Unfinished Business by Anne-Marie Slaughter reminded me somewhat of Annabel Crabb’s The Wife Drought, although Crabb’s Australian perspective made it easier for me to relate to (not to mention more difficult to think ‘doesn’t happen here’). An academic who took a two-year hiatus to work with the Policy Planning staff with the State Department under Hillary Clinton, she returned to academia both to stay on tenure track and stabilise her family life. Despite the fact the two year hiatus was very common amongst academics on tenure track, she received a lot of flack over her perceived willingness to give up her Washington career for the sake of her family, and she details in the book how, like most things in life, it wasn’t that simple.
The reason I compare Unfinished Business to The Wife Drought is because Slaughter talks at length about the sacrifices women are expected to make if they want to achieve the same success as men – the same sacrifices said men are expected to make if they want illustrious careers at the peak of their professions – while conveniently forgetting (or it never having occurred) that the very reason these men have been able to make those sacrifices is because they had a wife to pick up the slack at home – managing the house, raising the kids. It’s remarkable how much more energy you can invest into your career if you don’t have such inconveniences eating up your time.
In short, for women to have the same material success as men, there need to be men willing to make the same ‘sacrifices’ that women have been making, to be the one who puts a career on hold to look after the children, to be the one who gives a job without another (better) one lined up because their wife received great opportunity that involves relocating, to do one of a hundred things that says, in actions as well as words, that their wife’s career is a priority.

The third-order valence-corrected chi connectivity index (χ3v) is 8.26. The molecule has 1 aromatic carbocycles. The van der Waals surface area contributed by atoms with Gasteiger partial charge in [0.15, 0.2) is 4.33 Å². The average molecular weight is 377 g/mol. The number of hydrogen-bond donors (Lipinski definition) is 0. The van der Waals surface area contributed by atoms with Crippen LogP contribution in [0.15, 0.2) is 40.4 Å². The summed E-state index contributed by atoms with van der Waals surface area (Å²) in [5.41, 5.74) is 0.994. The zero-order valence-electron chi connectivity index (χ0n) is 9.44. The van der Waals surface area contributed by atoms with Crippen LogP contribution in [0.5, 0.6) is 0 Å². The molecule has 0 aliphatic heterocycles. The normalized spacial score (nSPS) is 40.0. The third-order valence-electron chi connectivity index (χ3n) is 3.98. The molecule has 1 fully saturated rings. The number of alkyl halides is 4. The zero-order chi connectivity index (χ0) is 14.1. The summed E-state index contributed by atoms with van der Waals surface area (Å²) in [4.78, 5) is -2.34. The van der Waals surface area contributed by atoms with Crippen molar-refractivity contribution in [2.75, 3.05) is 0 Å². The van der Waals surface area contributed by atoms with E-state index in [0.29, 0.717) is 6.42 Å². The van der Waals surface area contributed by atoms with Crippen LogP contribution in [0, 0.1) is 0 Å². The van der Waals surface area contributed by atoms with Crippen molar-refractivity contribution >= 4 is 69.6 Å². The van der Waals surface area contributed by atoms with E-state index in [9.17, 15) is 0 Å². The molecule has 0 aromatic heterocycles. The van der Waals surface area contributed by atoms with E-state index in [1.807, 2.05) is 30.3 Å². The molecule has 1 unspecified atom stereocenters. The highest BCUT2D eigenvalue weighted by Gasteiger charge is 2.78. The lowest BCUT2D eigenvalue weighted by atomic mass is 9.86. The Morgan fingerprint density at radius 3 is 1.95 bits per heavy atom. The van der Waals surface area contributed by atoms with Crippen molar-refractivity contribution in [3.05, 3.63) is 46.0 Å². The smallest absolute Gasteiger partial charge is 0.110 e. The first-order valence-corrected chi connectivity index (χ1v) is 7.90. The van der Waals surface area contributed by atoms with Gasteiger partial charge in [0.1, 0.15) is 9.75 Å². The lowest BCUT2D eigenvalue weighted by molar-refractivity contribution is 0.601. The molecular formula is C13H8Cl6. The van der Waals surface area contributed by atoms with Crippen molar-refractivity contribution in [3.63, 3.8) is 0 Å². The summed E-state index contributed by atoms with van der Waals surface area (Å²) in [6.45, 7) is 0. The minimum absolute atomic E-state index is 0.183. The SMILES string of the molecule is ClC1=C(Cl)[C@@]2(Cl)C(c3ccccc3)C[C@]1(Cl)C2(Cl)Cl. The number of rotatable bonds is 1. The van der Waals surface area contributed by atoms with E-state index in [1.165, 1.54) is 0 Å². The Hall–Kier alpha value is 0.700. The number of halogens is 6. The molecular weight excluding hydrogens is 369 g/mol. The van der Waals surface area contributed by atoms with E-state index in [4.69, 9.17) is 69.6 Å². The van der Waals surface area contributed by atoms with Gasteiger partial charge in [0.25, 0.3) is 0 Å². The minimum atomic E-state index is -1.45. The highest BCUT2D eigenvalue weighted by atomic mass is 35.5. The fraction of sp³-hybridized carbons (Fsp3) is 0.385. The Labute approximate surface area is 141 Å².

Slaughter goes into the inherent lack of value associated with caring – there’s a great line about how we associate caregiving with giving but working with winning – as is illustrated by the fact so many careers associated with child raising and caregiving teaching, nursing etc – are low paid despite requiring high levels of education and a broad skill set (show me a nurse who isn’t equal parts doctor and confidante on top of their actual job description.) She also talks about the double standards you see when men and women switch traditional roles, employs a favourite trick of mine, gender-flipping. Women are still consider smart if they have a working knowledge of a male-dominated field that would be expected basic knowledge for a man, and men are treated as extraordinary if they prove to be competent, let alone gifted when it comes to child-related responsibilities.
It’s a fascinating read that comes back to the fact that much of a mens’ success has come because a woman has compromised on her own dreams to support him, and that any partnership that involves children needs one of them willing to take a less materially successful role, and that the default position should not be that the woman be the one to take that role.